Dedicated to the preservation of Long Island's 'gold coast' estates and other things old.
http://wikimapia.org/#lat=40.937102&lon=-73.7249565&z=17&l=0&m=b&show=/21296687/Marleton-House-Orienta-Beach-ClubHouse pictured behind greenhouse still stands.
You are correct HPHS, good catch. Too bad the greenhouse didn't also survive.In the world of attaching a commercial purpose structure to a grand old house I think the Orienta Beach Club did a respectable job, at least from the air. A separate structure would have been even nicer.Since Zach didn't post today I'll assume he & Otto are off exploring niches & pedestals. I hope we see a photo (hint).
This doesn't count as a post? If only Otto were physically able to be exploring niches...though he is finally putting his leg down, albeit just for balance and not yet weight bearing. And the incision is almost entirely healed.http://farm7.static.flickr.com/6062/6117241769_ea7fd8fbbe_o.jpg
Looks like a post to me
Sigh, yes Zach & DED, there indeed is a new post today -- why I was thinking Zach posted yesterday & I was just now getting around to commenting I cannot explain. Now I think I'll go wander into a room & then wonder why I went in there.But I really do thank you, Zach for the update on & pic of Otto -- he looks much better.
Otto looks much better...so glad to see.A real, real shame about the greenhouse not surviving. I was at Coe Hall today, and still, even though I go there quite often, each time I find myself feeling so sad that many of the Conservatories and Greenhouses of these fine homes are lost forever, as with most all of the great gardens.
I've even found a way to link that photo of Otto to OLI...In the background you'll notice a small sign that says 'Ear Protection Area'. It came out of the old Newsday printing press building on Stewart Avenue in Garden City. It was the mid '90s, by the time I found the building the place had long ceased operations for Newsday and was a mausoleum for the giant printing presses that remained. There were rail tracks that led from the machines to the loading docks with bits of old newspapers scattered about. And there were a whole number of various rooms, all locked, one which I distinctly remember labeled 'Laser'. The place was huge, the room with the presses had a ceiling probably 25 feet high and a long row of massive silver and blue machines. It was quite an experience as a kid being able to spend time in that abandoned building. The entire complex of buildings was demolished 5 or 6 years ago and the lot is still vacant. The sign came off the wall in the main printing room and today sits next to my record player, a rather appropriate location.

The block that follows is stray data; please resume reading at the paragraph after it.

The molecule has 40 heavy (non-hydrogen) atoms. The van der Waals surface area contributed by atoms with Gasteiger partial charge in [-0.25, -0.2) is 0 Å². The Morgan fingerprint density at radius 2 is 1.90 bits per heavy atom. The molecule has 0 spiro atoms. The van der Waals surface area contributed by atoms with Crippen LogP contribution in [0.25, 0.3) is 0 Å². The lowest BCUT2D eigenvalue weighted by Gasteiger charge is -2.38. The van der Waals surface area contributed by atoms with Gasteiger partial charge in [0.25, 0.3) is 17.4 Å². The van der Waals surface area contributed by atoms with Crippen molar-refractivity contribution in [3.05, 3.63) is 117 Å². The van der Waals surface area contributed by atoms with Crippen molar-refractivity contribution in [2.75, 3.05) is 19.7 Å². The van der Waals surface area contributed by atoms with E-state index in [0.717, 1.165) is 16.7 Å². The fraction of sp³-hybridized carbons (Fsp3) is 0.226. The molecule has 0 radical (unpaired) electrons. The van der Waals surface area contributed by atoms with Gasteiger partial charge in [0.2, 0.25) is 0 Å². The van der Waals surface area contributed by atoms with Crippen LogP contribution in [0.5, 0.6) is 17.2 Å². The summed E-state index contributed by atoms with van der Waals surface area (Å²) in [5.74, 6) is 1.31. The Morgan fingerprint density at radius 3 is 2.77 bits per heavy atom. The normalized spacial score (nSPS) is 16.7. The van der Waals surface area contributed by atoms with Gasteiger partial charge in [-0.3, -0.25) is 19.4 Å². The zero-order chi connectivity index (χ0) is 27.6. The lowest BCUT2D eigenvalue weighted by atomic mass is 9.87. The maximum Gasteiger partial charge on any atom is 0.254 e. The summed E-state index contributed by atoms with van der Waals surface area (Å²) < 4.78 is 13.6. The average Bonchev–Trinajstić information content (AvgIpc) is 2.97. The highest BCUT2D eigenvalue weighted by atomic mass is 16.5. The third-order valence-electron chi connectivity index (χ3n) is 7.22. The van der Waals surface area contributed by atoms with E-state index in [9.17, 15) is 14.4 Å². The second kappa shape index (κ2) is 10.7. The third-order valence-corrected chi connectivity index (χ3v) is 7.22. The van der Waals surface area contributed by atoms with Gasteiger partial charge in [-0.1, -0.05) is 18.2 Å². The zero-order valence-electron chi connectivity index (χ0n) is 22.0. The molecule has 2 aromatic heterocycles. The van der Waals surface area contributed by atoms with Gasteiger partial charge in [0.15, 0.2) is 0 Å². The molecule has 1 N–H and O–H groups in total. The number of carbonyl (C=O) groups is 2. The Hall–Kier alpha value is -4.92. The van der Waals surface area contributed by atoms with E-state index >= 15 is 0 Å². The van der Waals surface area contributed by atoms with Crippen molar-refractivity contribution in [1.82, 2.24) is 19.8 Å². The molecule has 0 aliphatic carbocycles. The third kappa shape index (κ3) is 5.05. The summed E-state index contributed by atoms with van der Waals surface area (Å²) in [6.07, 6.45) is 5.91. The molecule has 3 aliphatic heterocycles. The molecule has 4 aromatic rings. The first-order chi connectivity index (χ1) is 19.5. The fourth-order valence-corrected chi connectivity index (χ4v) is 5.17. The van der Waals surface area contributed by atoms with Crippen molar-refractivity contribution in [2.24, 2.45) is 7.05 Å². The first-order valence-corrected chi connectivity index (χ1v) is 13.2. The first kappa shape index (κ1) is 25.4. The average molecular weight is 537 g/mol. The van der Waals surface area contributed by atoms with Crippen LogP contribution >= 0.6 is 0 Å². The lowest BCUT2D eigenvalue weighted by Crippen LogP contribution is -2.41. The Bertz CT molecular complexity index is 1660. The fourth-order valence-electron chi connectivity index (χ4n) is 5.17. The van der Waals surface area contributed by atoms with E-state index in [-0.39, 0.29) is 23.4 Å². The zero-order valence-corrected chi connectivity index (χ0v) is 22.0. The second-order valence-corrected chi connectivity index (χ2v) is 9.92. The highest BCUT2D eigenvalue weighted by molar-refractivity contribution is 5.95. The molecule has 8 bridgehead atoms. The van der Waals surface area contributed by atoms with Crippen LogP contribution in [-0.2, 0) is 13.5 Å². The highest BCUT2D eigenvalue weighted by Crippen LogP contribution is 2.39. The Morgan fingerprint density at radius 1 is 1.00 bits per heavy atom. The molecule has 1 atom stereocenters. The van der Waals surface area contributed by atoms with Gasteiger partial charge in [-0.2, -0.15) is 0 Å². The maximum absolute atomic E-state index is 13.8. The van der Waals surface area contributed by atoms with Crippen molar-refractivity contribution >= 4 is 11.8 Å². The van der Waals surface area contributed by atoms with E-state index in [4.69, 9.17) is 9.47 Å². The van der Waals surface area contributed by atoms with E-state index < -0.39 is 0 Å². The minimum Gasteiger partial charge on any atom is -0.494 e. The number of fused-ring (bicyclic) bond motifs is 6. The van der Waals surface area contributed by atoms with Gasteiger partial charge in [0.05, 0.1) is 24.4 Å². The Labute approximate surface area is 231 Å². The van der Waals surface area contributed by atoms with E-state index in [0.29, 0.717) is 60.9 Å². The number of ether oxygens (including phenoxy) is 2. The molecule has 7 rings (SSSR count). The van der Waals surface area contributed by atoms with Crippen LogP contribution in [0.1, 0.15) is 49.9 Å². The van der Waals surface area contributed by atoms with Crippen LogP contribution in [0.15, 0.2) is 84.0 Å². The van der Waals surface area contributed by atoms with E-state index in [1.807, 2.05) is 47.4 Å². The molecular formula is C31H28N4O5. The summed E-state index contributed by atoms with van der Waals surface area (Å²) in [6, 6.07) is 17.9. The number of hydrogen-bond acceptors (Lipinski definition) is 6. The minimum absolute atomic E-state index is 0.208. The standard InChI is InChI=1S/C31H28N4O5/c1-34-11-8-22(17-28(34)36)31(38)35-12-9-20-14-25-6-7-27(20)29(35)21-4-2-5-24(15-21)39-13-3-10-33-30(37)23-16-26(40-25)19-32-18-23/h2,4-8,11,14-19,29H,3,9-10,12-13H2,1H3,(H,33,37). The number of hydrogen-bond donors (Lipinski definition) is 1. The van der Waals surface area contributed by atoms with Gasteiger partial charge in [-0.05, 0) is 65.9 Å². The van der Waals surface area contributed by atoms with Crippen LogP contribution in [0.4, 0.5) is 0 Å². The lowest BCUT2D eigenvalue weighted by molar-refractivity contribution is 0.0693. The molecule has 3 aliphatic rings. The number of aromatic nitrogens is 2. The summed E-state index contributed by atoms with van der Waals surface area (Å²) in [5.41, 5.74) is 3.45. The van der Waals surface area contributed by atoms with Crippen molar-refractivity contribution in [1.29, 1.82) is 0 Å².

I remember that building very well...I was never brave enought to venture in.
I should add that I was volunteering in a different part of the building for a few summers back then, hence my access.
Here's a link to the '66 aerial...the extension on the back was where the presses were (building in the center of the screen):http://www.historicaerials.com/aerials.php?scale=6.08103354006769E-6&lat=40.7306827724159&lon=-73.6131171929898&year=1966
I like the sign & agree that for some reason old, idled machinery has a fascination about it -- I suspect because we try to figure out: What did this do? Which way did it operate?" ... next to my record player ..." I can see vinyl so it must be true.
I've been made aware said printing presses had actually belonged to the Daily News and not Newsday. Now if only I could go 15 years into the past and let myself know.
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